The sphenoid sinuses are normally located behind the ethmoid, although in some cases the posterior ethmoid can wrap around the sphenoid. The sphenoid sinuses lie just below the brain and almost in the center of the head. The two sphenoid sinuses are separated by another bony wall or partition, called a septum (5). The sphenoid sinuses are barely visible at birth and begin to develop between the ages of 2 and 3 years. They continue to grow throughout childhood, and fully mature by the age of 18. At their largest, they are about the size of a marble.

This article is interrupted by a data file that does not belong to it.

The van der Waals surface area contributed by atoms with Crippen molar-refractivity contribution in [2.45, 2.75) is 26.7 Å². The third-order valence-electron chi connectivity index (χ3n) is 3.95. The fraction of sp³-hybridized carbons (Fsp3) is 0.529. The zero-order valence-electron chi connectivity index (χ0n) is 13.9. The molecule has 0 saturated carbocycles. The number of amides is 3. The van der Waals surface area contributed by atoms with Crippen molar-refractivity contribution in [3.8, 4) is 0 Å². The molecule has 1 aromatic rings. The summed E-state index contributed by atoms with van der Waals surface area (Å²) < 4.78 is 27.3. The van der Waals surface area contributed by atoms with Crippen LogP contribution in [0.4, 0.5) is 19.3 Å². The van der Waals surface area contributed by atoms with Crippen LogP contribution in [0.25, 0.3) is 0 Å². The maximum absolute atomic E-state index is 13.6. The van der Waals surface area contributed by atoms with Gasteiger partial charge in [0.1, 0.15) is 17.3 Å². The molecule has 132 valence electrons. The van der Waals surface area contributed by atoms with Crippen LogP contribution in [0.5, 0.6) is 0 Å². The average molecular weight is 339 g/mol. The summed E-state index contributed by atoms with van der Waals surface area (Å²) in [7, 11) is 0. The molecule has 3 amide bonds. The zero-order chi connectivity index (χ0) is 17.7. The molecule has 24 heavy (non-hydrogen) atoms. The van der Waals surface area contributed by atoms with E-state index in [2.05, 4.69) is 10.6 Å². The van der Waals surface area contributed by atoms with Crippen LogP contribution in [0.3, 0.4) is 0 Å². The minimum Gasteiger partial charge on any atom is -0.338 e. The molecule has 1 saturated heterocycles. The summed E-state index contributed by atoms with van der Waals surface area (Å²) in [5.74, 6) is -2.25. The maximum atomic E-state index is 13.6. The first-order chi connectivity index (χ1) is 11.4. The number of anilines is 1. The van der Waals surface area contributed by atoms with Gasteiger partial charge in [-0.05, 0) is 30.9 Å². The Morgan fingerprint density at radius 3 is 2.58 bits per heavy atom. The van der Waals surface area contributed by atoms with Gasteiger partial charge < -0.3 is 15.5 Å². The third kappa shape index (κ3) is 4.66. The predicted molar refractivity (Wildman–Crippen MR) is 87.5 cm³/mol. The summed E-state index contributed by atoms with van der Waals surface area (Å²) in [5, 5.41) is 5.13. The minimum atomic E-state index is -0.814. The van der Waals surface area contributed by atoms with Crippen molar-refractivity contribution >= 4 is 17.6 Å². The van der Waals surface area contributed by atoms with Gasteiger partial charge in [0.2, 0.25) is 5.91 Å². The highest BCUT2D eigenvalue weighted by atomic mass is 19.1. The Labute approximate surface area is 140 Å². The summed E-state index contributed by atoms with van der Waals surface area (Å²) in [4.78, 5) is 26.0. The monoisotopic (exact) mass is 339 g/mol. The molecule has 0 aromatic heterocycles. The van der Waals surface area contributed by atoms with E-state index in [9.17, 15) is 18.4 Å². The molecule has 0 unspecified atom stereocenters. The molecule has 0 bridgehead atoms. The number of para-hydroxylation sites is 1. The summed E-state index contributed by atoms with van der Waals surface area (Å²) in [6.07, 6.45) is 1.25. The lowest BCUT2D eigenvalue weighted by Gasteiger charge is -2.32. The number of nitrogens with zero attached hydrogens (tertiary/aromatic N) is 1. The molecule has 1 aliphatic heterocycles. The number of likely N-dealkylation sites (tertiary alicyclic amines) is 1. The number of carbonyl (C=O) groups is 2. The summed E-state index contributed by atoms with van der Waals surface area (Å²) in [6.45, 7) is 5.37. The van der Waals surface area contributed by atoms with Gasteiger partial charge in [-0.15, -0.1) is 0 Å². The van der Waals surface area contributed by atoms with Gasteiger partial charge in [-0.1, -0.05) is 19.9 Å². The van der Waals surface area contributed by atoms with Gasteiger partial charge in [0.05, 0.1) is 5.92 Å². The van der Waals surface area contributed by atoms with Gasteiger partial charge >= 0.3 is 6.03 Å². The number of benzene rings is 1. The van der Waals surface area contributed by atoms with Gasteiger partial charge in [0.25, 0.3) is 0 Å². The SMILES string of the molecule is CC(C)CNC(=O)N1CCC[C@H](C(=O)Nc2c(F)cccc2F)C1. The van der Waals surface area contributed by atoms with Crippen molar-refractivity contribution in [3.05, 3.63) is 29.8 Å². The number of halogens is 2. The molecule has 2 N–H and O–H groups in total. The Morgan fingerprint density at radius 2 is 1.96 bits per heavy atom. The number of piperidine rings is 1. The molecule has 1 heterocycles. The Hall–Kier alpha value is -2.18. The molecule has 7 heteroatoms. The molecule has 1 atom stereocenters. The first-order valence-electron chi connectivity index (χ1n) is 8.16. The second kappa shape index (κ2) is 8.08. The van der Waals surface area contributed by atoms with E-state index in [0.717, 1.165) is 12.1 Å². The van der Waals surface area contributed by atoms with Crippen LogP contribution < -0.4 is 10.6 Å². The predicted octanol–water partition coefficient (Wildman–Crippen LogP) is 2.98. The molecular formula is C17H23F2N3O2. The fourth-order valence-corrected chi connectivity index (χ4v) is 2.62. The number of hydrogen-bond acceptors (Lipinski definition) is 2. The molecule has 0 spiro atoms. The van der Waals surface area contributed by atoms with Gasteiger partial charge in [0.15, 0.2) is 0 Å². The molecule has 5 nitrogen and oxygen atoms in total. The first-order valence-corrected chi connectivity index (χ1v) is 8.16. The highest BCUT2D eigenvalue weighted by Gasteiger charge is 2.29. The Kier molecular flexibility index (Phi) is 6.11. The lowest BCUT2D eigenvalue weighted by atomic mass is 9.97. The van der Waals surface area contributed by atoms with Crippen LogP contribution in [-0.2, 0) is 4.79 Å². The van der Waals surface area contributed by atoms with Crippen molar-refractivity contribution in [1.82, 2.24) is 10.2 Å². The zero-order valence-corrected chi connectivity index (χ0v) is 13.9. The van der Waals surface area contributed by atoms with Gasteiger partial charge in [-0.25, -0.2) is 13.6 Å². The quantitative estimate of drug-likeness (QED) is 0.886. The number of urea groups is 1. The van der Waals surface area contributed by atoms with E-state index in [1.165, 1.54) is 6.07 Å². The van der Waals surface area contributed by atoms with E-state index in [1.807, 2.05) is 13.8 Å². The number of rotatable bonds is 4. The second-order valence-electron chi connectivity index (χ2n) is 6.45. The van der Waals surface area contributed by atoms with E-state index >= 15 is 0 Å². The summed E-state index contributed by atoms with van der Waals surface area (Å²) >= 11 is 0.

The sphenoid sinuses have many important structures around them.
The carotid artery, which carries the blood supply to the brain, travels along each outside wall of the sphenoid sinus. In about 15 percent of the population, this wall is absent and the artery actually sits in the sphenoid sinus. This is known as a dehiscent carotid artery. The optic nerve, which carries visual signals from the eye to the brain, travels through the roof of the sphenoid sinus. Behind the sphenoid sinuses is the cavernous sinus, the vein that drains the blood away from the brain. The pituitary gland, which is responsible for many of your hormone levels, sits above the back part of the roof of the sphenoid sinuses.